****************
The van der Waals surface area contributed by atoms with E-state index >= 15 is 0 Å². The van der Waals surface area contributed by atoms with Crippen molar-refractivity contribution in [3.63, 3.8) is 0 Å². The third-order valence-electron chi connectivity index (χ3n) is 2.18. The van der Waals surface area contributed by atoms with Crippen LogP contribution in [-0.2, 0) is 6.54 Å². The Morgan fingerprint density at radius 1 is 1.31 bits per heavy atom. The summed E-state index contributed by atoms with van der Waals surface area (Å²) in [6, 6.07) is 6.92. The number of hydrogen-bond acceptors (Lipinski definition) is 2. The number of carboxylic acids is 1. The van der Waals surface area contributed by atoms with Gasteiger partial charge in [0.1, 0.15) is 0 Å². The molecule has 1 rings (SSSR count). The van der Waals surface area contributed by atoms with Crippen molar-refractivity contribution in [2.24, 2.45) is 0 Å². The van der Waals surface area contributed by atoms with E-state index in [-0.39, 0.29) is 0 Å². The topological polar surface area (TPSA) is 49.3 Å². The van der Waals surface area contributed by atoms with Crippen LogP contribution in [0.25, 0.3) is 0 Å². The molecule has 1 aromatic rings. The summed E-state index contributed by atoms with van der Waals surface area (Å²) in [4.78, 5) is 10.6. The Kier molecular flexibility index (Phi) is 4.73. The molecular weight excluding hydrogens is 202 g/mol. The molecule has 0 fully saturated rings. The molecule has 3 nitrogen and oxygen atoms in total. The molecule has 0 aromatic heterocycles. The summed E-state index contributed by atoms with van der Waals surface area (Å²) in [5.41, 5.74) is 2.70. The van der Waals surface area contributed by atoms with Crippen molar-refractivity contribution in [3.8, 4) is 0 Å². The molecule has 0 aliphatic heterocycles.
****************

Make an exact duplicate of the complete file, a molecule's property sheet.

The van der Waals surface area contributed by atoms with E-state index >= 15 is 0 Å². The van der Waals surface area contributed by atoms with Crippen molar-refractivity contribution in [3.63, 3.8) is 0 Å². The third-order valence-electron chi connectivity index (χ3n) is 2.18. The van der Waals surface area contributed by atoms with Crippen LogP contribution in [-0.2, 0) is 6.54 Å². The Morgan fingerprint density at radius 1 is 1.31 bits per heavy atom. The summed E-state index contributed by atoms with van der Waals surface area (Å²) in [6, 6.07) is 6.92. The number of hydrogen-bond acceptors (Lipinski definition) is 2. The number of carboxylic acids is 1. The van der Waals surface area contributed by atoms with Gasteiger partial charge in [0.1, 0.15) is 0 Å². The molecule has 1 rings (SSSR count). The van der Waals surface area contributed by atoms with Crippen molar-refractivity contribution in [2.24, 2.45) is 0 Å². The van der Waals surface area contributed by atoms with E-state index in [-0.39, 0.29) is 0 Å². The topological polar surface area (TPSA) is 49.3 Å². The van der Waals surface area contributed by atoms with Crippen LogP contribution in [0.25, 0.3) is 0 Å². The molecule has 1 aromatic rings. The summed E-state index contributed by atoms with van der Waals surface area (Å²) in [4.78, 5) is 10.6. The Kier molecular flexibility index (Phi) is 4.73. The molecular weight excluding hydrogens is 202 g/mol. The molecule has 0 fully saturated rings. The molecule has 3 nitrogen and oxygen atoms in total. The molecule has 0 aromatic heterocycles. The summed E-state index contributed by atoms with van der Waals surface area (Å²) in [5.41, 5.74) is 2.70. The van der Waals surface area contributed by atoms with Crippen molar-refractivity contribution in [3.8, 4) is 0 Å². The molecule has 0 aliphatic heterocycles.